Thursday, May 02, 2019

The UK is a rogue state

Back in February, the International Court of Justice ruled that UK had violated international law in its ethnic cleansing of the Chagos Islands, and ordered that they be handed back to Mauritius. So how did the UK, which claims to respect international law and has even threatened to use military force to enforce it, respond? By ignoring the ruling, of course:

In parliament on Tuesday, the Foreign Office minister Alan Duncan told MPs: “We have no doubt about our sovereignty over the Chagos archipelago, which has been under continuous British sovereignty since 1814. Mauritius has never held sovereignty over the archipelago and we do not recognise its claim.

“We were disappointed that this matter was referred to the international court of justice, contrary to the principle that the court should not consider bilateral disputes without the consent of both states concerned.”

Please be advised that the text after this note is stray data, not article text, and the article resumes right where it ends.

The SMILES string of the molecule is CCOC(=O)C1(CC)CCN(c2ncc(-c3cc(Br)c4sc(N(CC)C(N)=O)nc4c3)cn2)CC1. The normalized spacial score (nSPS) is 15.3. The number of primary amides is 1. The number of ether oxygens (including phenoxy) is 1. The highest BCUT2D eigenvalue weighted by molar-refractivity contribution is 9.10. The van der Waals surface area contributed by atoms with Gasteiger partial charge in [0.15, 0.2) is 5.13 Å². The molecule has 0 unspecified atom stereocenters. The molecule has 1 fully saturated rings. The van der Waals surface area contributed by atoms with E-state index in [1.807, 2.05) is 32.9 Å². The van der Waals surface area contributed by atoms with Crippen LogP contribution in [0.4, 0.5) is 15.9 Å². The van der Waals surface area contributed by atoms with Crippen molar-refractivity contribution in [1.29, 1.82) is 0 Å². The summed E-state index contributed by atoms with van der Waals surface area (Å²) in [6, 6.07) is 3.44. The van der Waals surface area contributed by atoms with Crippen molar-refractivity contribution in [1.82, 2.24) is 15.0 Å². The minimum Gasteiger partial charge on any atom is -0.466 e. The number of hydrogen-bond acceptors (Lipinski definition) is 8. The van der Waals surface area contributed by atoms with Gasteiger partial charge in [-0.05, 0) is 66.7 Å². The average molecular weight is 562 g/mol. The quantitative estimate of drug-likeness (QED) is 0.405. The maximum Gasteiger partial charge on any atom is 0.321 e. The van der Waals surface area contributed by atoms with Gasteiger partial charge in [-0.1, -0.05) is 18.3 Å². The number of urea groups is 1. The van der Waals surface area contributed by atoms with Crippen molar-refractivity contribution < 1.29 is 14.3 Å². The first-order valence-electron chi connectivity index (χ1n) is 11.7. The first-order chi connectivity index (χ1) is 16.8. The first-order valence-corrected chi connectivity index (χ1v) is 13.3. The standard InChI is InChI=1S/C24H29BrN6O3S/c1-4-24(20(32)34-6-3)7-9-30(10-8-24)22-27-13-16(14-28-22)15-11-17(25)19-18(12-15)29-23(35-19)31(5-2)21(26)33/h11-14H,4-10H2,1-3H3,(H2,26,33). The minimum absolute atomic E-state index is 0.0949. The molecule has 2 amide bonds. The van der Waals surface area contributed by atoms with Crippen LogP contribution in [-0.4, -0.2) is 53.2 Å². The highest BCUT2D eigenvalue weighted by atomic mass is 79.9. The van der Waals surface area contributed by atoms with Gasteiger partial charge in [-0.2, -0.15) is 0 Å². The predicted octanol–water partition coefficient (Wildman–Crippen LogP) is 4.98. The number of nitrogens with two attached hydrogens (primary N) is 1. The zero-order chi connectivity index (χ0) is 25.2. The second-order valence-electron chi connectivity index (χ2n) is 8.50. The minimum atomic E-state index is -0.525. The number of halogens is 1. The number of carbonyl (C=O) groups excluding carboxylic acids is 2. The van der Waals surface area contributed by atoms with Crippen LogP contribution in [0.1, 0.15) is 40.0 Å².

The ruling was merely an advisory opinion, Duncan said, and not “a legally binding judgment” – even though the UN general assembly had requested that the issue of decolonisation be referred to the ICJ. “The government respects the ICJ and has considered the content of the opinion carefully,” he added.

By ignoring this ruling, the UK has effectively declared itself to be a rogue state, a criminal regime no different from North Korea or Israel. And next time they want to use international law to pursue their goals, people will remember and behave similarly. Unfortunately, the ICJ has no tools by which to enforce its rulings - no capability to issue international arrest warrants and hold governments in contempt. Its time they did. If governments want to defy international law, their members should fear arrest every time they travel for the rest of their lives - just liek any other criminal.